7. William Van Der Veen
    October 6, 2019 / 2:22 pm

    The Jetty represents the old Cape May before the high end hotels took over the landscape. If it goes, most traditional family vacations on The Cape will be priced out. The value isn’t in the architecture or in the historic significance, but in the hearts and memories of generations of families who stayed there. Without the Jetty, Cape May is forever diminished.

  8. John DeMattia Jr
    March 18, 2020 / 9:27 pm

    Got married on the beach there and the wedding party and family stood there for a long weekend back in 2012. Been going down to Cape May since 1964. The Old jetty will be missed.

  9. Autumn DeChurch
    March 28, 2022 / 6:40 pm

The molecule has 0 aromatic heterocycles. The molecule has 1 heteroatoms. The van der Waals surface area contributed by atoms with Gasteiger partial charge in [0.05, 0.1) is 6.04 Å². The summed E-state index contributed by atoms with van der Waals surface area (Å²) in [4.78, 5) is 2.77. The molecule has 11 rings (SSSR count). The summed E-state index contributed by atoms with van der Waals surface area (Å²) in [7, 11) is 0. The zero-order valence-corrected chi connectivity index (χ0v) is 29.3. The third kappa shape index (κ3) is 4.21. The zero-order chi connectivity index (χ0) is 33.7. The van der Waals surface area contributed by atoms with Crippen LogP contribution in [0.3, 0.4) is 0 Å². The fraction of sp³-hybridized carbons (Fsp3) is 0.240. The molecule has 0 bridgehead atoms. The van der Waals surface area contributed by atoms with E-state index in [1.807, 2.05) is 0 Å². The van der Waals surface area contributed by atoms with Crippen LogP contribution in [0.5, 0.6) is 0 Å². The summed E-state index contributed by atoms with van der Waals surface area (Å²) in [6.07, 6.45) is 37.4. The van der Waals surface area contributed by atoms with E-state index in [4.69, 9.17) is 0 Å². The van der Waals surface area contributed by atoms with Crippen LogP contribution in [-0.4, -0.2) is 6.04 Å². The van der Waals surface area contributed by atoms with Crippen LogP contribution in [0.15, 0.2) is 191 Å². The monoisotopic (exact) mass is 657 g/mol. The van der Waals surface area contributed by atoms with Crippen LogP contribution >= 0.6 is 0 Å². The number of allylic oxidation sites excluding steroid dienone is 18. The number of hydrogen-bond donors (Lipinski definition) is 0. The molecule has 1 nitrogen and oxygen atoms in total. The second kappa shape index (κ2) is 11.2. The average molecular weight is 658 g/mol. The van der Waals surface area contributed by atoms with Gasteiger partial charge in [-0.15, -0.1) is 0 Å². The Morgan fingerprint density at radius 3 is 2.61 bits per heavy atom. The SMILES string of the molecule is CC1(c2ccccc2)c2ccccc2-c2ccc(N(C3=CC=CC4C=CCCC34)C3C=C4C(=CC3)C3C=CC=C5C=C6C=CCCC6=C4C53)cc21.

I think its sickening how mom&pop businesses CAN THRIVE AND ACTUALLY SUCCEED WITH MUCH MUCH HISTORY AND NO MATTER HOW MANY PPL EVEN PPL WHO HAVE “SAY” AREN’T “HEARD”. My husband and I just just got married in Cape May right across the street from the Jetty Motel (a the pavilion). The Jetty came HIGHLY RECOMMENDED BY EVEN MANY PPL IN PENNSYLVANIA! I came home and bragged how wonderful your town was and how close knit everyone was compared to where we come from in Pgh PA. ESPECIALLY APPRECIATE EVERYTHING YOU ALL ARE DOING AS A STATE FOR YOUR WILDLIFE. STILL GIVE YOU SO SO MANY BLESSINGS FOR THAT. The nesting areas that are protected, the wonderful Cape May Zoo I seen just got a brand new baby ring tail!! And the bird sanctuary…I COULD LIVE THERE IN A BOX &BE HAPPY. But come on…nobody with all these “germs” wants a huge huge hotel chain and restaurants. None of the restaurants were even open when we were there less than a yr ago bc NOBODY WANTS TO WORK ANYMORE. The Jetty was fully staffed with wonderful ppl. Ppl willing to help their customers with everything and anything…even being a witness for a couple of whom decided to get married, after knowing each other since kindergarten, went alone just the two of them, needed witnesses and who came up with suggestions and even said worse come to worse shed stay after work and be a witness…one of the very nice ladies at the check in desk. When any huge hotel chain would NEVER STAY AFTER THEY CLOCKED OUT TO HELP ANYONE. HUGE HOTEL CHAINS ARE TO COMMERCIAL &THE LACK OF “home” is definitely felt. My now husband and i extended our trip from less than a wk to almost 2 wks thanks to his wonderful mother of who also recommended the Jetty Motel and has been a high class citizen and very well educated teacher with high standards in the pgh area. You should be ashamed whoever is the last deciding figure of this horrendous idea.